After President Donald Trump replaced Damon Martinez as New Mexico’s U.S. attorney along with 45 others around the country in March 2017, Martinez said he did some soul searching about what to do next.
At 51, he had cultivated a successful career in government and law, having previously served in the Washington offices of Sen. Jeff Bingman and then-Rep. Tom Udall. He also was nearly 15 years into a rewarding second career as an officer in the U.S. Army Reserve, which he enlisted in after the Sept. 11 attacks.
“I just kept coming back to unfinished business,” Martinez said. “So many of the things I’ve been working on my entire career caused me to actually think about running. In addition to my differences with President Trump and his administration on policy and many things, I’m running to protect those institutions we hold dear to actually uphold democracy itself, whether it’s the free press, the courts, Congress, funding the EPA or the State Department.”
Martinez, 52, said his career experience gives him unique insight into the challenges facing New Mexico’s Albuquerque-based 1st Congressional District.
“I have the background in which to do something and make a meaningful change,” Martinez said.
Born in Albuquerque with family roots that span 10 generations in the state, Martinez attended the University of New Mexico and earned a bachelor’s degree, a Master of Business Administration and a law degree. After a stint as an assistant district attorney in Bernalillo County, Martinez moved to Washington, D.C., in the mid-1990s to work as a legislative assistant for Bingaman and later served as legislative director in Udall’s House office. In 2000, he returned to New Mexico and launched a career as a federal prosecutor in Las Cruces. He was named U.S. attorney for New Mexico in 2014 by then President Barack Obama.
If elected to Congress, Martinez said he would focus heavily on legislation that could improve the health care system, protect civil rights and the environment and encourage clean energy sources that he says can create jobs for New Mexicans.
“When I was U.S. attorney, we did a first-of-its-kind investigation at the University of New Mexico concerning sexual assault, and what we found was a system that benefited the perpetrator at the expense of the victims, so we changed the system there,” Martinez said, adding that U.S. Education Secretary Betsy DeVos “wants to reverse that. Civil rights is absolutely crucial to me. I prosecuted a sheriff for civil rights violations, and he was held accountable for what he did.”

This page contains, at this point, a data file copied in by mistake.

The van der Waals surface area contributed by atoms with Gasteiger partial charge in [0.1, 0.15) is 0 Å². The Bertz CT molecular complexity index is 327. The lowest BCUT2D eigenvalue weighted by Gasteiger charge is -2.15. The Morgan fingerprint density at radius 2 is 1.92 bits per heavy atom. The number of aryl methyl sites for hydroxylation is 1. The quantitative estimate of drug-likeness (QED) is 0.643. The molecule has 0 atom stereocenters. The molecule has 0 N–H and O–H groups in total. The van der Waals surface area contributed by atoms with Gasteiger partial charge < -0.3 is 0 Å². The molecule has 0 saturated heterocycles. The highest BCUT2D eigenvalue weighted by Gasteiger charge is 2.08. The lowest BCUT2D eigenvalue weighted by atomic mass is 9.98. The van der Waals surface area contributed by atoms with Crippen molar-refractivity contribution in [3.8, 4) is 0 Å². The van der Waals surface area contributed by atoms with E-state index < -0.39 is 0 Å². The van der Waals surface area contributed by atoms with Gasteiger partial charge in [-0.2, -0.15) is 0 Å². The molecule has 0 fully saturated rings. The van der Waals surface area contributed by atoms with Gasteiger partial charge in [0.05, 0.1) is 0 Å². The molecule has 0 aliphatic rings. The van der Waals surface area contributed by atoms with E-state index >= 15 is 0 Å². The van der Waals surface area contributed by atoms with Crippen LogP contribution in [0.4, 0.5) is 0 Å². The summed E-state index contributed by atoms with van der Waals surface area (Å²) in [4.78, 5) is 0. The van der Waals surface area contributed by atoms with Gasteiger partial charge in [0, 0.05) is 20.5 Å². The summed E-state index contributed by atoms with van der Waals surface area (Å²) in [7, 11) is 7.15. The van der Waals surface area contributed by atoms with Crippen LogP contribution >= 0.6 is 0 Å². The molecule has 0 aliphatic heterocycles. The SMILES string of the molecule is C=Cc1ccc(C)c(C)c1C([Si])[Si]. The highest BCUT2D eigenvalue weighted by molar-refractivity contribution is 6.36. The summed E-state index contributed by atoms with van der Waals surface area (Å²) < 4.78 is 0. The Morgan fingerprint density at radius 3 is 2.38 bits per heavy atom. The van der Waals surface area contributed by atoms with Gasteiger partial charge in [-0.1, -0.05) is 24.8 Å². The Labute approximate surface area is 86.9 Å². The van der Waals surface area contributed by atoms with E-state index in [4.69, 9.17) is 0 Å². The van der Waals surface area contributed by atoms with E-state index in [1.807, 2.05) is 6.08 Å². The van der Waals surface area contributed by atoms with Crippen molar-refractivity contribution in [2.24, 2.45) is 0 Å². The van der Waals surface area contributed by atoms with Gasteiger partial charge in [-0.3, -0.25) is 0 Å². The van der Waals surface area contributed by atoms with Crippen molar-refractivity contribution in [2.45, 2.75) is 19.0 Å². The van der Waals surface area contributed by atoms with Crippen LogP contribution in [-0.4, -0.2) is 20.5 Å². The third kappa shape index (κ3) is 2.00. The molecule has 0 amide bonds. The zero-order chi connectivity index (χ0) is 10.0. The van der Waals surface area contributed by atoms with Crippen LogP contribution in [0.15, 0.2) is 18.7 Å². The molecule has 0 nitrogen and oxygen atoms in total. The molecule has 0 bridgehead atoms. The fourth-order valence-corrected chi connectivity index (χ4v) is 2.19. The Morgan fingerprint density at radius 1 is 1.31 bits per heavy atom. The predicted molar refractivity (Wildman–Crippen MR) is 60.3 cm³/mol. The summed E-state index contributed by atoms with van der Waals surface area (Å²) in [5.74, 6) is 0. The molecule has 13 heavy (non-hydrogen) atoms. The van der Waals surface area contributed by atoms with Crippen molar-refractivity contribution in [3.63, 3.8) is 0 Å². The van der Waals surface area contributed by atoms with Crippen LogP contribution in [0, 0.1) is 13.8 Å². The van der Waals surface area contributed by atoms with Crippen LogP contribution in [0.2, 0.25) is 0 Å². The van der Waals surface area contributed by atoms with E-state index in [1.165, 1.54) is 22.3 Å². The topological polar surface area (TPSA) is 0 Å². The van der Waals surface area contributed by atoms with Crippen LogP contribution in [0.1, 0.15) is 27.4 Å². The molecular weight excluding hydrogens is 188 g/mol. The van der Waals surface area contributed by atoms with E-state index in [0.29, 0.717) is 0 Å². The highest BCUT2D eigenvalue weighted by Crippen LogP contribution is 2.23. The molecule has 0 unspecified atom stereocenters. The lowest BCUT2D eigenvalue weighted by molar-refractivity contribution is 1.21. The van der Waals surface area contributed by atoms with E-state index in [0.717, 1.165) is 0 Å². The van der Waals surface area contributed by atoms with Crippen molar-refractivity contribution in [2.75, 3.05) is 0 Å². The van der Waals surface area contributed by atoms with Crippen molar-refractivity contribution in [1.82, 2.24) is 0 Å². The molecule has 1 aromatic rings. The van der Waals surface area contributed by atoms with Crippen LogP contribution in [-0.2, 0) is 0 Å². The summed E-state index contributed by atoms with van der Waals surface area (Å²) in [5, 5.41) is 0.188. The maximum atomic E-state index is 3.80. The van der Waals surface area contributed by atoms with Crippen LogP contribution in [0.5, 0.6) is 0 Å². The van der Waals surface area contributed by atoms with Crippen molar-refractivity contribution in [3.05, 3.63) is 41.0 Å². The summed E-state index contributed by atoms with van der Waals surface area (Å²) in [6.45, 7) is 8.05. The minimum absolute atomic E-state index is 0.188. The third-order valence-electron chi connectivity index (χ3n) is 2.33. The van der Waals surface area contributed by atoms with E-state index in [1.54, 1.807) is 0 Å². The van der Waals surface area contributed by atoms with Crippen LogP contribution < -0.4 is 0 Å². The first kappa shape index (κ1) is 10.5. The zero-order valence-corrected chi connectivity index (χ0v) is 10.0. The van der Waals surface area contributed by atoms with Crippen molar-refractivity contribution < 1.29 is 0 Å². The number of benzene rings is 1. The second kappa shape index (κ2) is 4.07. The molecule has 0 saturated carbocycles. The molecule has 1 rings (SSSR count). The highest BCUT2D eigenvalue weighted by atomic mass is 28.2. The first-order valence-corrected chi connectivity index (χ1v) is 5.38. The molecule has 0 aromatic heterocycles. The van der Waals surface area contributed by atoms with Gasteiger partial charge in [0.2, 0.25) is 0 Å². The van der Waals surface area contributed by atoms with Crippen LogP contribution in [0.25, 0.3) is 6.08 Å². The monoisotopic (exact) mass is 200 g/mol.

Martinez was referring to the conviction and 10-year prison sentence handed down to former Rio Arriba County Sheriff Tommy Rodella.
Martinez noted the opioid crisis ravaging New Mexico families and said it has also affected a “close family member” of his own.
“By being personally affected by this issue, I realize we can’t prosecute our way out of it,” he said. “I’m going to Washington to hold the big pharmaceutical companies accountable for devastating an entire generation of Americans with this opioid epidemic.”
Martinez also vowed to continue work by New Mexico’s congressional delegation to spur technology transfer from the Department of Energy and military research institutions in the state.
“I want to continue that process and get technology out to entrepreneurs who can grow our industries here,” he said. “We’re 48th in the nation in developing our renewable technology, and we should be No. 1. If we can create businesses from the technology we have we can expand our economy to include more than just federal money.”
As an active member of the military, Martinez also said he would be well-positioned to protect Kirtland Air Force Base in the event of another Base Realignment and Closure round in Congress.
“We can’t afford to have it closed, and I’m in a unique position to defend it,” he said.
“We have a duty to provide a better life than we inherited from our parents, and so that’s how I’m going forward in this race,” he added.
Martinez has been endorsed by Bingaman, former Ambassador to Spain Ed Romero and the military supporting organizations VoteVets and With Honor.